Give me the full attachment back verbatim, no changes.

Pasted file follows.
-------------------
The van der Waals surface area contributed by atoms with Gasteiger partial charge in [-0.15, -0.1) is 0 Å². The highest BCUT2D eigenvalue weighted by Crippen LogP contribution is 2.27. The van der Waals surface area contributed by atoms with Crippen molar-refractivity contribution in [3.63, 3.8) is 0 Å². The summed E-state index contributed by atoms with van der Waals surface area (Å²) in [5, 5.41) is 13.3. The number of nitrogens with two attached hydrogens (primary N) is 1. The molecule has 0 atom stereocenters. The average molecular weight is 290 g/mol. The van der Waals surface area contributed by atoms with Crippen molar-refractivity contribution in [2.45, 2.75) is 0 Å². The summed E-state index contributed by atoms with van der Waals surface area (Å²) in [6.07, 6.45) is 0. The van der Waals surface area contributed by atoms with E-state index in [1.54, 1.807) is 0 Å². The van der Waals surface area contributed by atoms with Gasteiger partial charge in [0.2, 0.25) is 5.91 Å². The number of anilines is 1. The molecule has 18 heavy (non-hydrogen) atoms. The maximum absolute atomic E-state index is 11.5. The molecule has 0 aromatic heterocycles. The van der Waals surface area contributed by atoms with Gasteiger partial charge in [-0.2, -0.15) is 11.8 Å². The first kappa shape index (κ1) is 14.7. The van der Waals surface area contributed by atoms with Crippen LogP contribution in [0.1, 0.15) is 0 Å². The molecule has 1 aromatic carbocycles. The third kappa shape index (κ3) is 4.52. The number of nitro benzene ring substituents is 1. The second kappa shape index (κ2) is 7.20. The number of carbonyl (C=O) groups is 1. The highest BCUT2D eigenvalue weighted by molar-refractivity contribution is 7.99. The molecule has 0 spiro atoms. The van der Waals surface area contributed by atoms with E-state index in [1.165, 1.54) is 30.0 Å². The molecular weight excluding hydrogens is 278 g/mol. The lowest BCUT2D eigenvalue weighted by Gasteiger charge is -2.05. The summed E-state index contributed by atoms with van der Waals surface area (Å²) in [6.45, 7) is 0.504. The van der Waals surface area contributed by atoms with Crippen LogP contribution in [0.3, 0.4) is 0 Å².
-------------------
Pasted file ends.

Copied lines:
The van der Waals surface area contributed by atoms with Gasteiger partial charge in [-0.15, -0.1) is 0 Å². The highest BCUT2D eigenvalue weighted by Crippen LogP contribution is 2.27. The van der Waals surface area contributed by atoms with Crippen molar-refractivity contribution in [3.63, 3.8) is 0 Å². The summed E-state index contributed by atoms with van der Waals surface area (Å²) in [5, 5.41) is 13.3. The number of nitrogens with two attached hydrogens (primary N) is 1. The molecule has 0 atom stereocenters. The average molecular weight is 290 g/mol. The van der Waals surface area contributed by atoms with Crippen molar-refractivity contribution in [2.45, 2.75) is 0 Å². The summed E-state index contributed by atoms with van der Waals surface area (Å²) in [6.07, 6.45) is 0. The van der Waals surface area contributed by atoms with E-state index in [1.54, 1.807) is 0 Å². The van der Waals surface area contributed by atoms with Gasteiger partial charge in [0.2, 0.25) is 5.91 Å². The number of anilines is 1. The molecule has 18 heavy (non-hydrogen) atoms. The maximum absolute atomic E-state index is 11.5. The molecule has 0 aromatic heterocycles. The van der Waals surface area contributed by atoms with Gasteiger partial charge in [-0.2, -0.15) is 11.8 Å². The first kappa shape index (κ1) is 14.7. The van der Waals surface area contributed by atoms with Crippen LogP contribution in [0.1, 0.15) is 0 Å². The molecule has 1 aromatic carbocycles. The third kappa shape index (κ3) is 4.52. The number of nitro benzene ring substituents is 1. The second kappa shape index (κ2) is 7.20. The number of carbonyl (C=O) groups is 1. The highest BCUT2D eigenvalue weighted by molar-refractivity contribution is 7.99. The molecule has 0 spiro atoms. The van der Waals surface area contributed by atoms with E-state index in [1.165, 1.54) is 30.0 Å². The molecular weight excluding hydrogens is 278 g/mol. The lowest BCUT2D eigenvalue weighted by Gasteiger charge is -2.05. The summed E-state index contributed by atoms with van der Waals surface area (Å²) in [6.45, 7) is 0.504. The van der Waals surface area contributed by atoms with Crippen LogP contribution in [0.3, 0.4) is 0 Å².